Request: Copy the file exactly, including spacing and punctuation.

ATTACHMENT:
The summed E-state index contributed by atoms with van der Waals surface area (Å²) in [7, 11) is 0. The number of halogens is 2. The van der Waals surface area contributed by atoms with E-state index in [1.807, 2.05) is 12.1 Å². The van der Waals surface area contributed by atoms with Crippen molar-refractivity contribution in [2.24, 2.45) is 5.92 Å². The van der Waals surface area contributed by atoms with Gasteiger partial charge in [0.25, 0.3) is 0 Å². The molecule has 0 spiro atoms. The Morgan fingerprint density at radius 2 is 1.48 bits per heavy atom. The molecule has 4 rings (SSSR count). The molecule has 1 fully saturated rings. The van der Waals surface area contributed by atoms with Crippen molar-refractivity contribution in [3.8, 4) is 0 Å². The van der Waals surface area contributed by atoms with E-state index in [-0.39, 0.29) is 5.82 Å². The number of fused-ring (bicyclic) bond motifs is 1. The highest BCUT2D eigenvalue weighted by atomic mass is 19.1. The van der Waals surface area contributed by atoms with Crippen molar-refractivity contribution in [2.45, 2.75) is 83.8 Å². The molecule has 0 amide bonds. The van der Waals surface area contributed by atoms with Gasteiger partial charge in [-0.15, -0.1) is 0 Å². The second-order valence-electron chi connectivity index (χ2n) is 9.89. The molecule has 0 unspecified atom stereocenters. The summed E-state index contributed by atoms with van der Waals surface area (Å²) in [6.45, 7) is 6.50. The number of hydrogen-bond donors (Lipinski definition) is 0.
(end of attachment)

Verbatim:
The summed E-state index contributed by atoms with van der Waals surface area (Å²) in [7, 11) is 0. The number of halogens is 2. The van der Waals surface area contributed by atoms with E-state index in [1.807, 2.05) is 12.1 Å². The van der Waals surface area contributed by atoms with Crippen molar-refractivity contribution in [2.24, 2.45) is 5.92 Å². The van der Waals surface area contributed by atoms with Gasteiger partial charge in [0.25, 0.3) is 0 Å². The molecule has 0 spiro atoms. The Morgan fingerprint density at radius 2 is 1.48 bits per heavy atom. The molecule has 4 rings (SSSR count). The molecule has 1 fully saturated rings. The van der Waals surface area contributed by atoms with Crippen molar-refractivity contribution in [3.8, 4) is 0 Å². The van der Waals surface area contributed by atoms with E-state index in [-0.39, 0.29) is 5.82 Å². The number of fused-ring (bicyclic) bond motifs is 1. The highest BCUT2D eigenvalue weighted by atomic mass is 19.1. The van der Waals surface area contributed by atoms with Crippen molar-refractivity contribution in [2.45, 2.75) is 83.8 Å². The molecule has 0 amide bonds. The van der Waals surface area contributed by atoms with Gasteiger partial charge in [-0.15, -0.1) is 0 Å². The second-order valence-electron chi connectivity index (χ2n) is 9.89. The molecule has 0 unspecified atom stereocenters. The summed E-state index contributed by atoms with van der Waals surface area (Å²) in [6.45, 7) is 6.50. The number of hydrogen-bond donors (Lipinski definition) is 0.